Sums and products of holonomic functions

Holonomic functions satisfy certain closure properties: for example, if $g$ and $h$ are holonomic functions, then $g + h$ and $g h$ are also holonomic. In other words, holonomic functions generate a ring, which contains functions like $f = \sin(X) \cdot \sqrt{1+X} \cdot \log(1+X)$.

Suppose that we are given any function the form $f \in \mathbb{K}[h_1, \ldots, h_k]$ where $h_1, \ldots, h_k$ are holonomic. Using closure properties, we can construct an explicit recurrence relation and initial values defining $f$. Using the method of class 2 above, we thus need at most $O(n^{1/2+o(1)})$ operations to compute the $n$-th coefficient of $f$. This is much better than the $O(n \log n)$ method of expanding the power series $h_1, \ldots, h_k$ and evaluating the multivariate polynomial using power series additions and multiplications (the method of class 3).

The same is true for $g(A)$ where $A$ is an algebraic function, but not in general for $A(g)$. For example, $\exp(X/(1+X))$ is holonomic, but $X / (\exp(X) - 1)$ (the generating function of Bernoulli numbers) is not.

Quotients of holonomic functions

Holonomic functions are not closed with respect to division, so how can we deal with quotients $f = g / h$, or equivalently, functions of the form $f = R(h_1, \ldots, h_k)$ where $R \in \mathbb{K}(X_1, \ldots, X_k)$ is a multivariate rational function and $h_1, \ldots, h_k$ are holonomic functions? The obvious method of expanding the numerator and denominator into power series of length $n$ and performing the power series division using FFT and Newton iteration costs $\Theta(n \log n)$. The idea to speed things up is to use series multisection. The simplest case is bisection: we can split $f = g/h$ into its even and odd parts $$f_{\text{even}}(X) = \frac{f(X) + f(-x)}{2} = \frac{g(X) h(-X) + g(-X) h(X)}{2 h(X) h(-X)},$$ $$f_{\text{odd}}(X) = \frac{f(X) - f(-x)}{2} = \frac{g(X) h(-X) + g(-X) h(X)}{2 h(X) h(-X)}.$$ To compute a single coefficient $f_n$, we only need one of the parts (according to whether $n$ is even or odd). After deflating the numerator and denominator, we are left with a power series division of length $n/2$ instead of length $n$. More generally, we can write each $m$-section of $f$ as a linear combination of $f$ evaluated at $m$-th roots of unity. This leads to the following algorithm to extract a single coefficient:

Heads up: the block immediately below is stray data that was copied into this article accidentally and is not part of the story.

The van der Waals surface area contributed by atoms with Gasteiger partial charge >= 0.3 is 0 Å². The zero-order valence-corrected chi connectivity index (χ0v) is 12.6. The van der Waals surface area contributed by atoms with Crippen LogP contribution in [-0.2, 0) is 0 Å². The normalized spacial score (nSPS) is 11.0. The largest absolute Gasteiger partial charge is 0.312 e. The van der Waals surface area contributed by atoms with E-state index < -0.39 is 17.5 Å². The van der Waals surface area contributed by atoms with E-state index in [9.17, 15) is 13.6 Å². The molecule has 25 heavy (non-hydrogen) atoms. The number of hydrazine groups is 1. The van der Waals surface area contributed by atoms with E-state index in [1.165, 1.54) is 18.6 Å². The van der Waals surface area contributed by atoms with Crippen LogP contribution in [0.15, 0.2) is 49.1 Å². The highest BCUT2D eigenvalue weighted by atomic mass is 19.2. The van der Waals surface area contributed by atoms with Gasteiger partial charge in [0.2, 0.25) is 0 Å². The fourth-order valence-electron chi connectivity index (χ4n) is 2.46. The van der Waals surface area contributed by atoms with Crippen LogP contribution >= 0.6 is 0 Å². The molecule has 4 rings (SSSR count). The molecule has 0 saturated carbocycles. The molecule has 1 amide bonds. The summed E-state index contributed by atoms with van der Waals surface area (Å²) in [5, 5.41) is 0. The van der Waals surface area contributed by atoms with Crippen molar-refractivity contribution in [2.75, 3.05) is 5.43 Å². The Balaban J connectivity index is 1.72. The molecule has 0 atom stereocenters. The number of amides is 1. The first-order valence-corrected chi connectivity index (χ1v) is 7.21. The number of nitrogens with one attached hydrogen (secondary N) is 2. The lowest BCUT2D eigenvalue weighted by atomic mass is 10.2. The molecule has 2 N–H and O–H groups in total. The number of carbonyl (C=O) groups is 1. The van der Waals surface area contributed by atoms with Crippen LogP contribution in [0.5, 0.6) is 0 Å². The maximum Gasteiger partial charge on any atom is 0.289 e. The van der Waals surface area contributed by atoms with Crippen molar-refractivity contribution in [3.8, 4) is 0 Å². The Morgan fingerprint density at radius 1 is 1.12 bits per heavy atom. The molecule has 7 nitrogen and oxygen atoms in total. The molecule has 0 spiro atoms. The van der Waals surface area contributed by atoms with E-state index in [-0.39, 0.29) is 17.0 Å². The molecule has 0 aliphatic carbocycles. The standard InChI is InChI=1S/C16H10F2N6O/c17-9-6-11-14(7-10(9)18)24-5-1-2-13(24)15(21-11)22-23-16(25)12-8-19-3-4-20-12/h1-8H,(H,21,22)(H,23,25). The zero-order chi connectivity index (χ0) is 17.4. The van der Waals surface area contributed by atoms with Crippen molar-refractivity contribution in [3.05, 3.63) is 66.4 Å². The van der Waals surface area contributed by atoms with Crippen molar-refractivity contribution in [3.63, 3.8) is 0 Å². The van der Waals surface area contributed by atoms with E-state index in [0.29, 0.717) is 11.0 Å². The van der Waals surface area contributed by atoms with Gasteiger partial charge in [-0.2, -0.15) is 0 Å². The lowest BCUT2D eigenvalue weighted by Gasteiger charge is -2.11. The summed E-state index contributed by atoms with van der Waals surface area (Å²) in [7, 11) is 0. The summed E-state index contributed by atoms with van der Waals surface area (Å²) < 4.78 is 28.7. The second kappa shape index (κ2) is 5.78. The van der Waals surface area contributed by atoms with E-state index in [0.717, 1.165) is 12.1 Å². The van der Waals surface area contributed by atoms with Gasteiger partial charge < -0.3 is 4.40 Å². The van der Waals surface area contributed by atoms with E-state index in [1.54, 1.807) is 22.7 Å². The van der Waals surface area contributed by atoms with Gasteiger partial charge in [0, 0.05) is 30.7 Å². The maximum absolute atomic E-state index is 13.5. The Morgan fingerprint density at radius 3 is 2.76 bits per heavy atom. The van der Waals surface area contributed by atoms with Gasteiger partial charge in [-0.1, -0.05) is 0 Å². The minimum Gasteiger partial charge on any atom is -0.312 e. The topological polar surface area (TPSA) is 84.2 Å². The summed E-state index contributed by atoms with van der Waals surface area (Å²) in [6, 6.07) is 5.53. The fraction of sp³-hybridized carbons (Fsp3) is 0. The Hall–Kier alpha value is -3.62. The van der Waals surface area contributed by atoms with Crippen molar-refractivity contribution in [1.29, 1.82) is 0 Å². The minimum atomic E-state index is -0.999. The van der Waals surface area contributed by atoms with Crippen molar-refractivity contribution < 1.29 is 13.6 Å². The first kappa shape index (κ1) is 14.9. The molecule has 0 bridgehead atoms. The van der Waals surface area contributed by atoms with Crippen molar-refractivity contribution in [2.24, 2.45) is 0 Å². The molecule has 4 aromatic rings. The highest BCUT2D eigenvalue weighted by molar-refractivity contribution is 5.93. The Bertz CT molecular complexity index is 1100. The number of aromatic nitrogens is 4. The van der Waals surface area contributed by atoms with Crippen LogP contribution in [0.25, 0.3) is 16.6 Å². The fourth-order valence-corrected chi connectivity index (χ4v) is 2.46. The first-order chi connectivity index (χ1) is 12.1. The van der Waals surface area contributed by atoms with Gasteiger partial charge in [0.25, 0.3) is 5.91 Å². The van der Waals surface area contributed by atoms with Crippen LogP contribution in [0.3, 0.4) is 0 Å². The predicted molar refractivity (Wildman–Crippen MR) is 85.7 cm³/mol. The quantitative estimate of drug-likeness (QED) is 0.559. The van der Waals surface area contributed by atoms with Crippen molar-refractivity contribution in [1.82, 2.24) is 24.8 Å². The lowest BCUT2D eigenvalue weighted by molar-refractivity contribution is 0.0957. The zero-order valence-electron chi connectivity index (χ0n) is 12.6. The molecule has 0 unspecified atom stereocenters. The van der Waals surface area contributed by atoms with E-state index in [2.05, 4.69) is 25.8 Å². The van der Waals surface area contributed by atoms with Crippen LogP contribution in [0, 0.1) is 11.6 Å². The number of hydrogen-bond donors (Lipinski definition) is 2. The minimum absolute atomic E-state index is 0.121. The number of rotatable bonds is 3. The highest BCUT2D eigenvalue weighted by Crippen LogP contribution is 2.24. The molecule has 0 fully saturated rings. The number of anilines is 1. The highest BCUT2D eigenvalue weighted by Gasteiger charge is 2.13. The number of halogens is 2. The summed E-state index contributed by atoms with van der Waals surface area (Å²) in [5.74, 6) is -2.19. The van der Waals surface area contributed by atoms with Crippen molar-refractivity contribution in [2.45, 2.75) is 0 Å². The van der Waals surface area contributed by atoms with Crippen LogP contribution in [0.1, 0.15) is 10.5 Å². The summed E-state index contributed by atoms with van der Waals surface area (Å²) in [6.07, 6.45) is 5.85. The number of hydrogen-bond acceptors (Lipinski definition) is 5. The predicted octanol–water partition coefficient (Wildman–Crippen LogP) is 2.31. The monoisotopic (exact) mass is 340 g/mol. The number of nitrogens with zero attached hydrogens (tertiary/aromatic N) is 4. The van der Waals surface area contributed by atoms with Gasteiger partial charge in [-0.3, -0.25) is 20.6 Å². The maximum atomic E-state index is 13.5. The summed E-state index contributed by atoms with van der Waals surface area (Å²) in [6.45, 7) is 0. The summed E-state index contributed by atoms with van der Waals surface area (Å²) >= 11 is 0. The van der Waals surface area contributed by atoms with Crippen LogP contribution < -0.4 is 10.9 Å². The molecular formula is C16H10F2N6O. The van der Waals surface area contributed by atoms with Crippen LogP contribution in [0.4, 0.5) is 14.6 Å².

1. Choose $m$ and compute recurrence operators and initial values for $g'$ and $h'$ such that $[x^i] (g'/h') = [x^{mi+j}] (g/h)$ for some $j < m$ and $i < n/m$. (Closure properties ensure that we can find such deflated numerator and denominator series $g'$ and $h'$ which are holonomic.)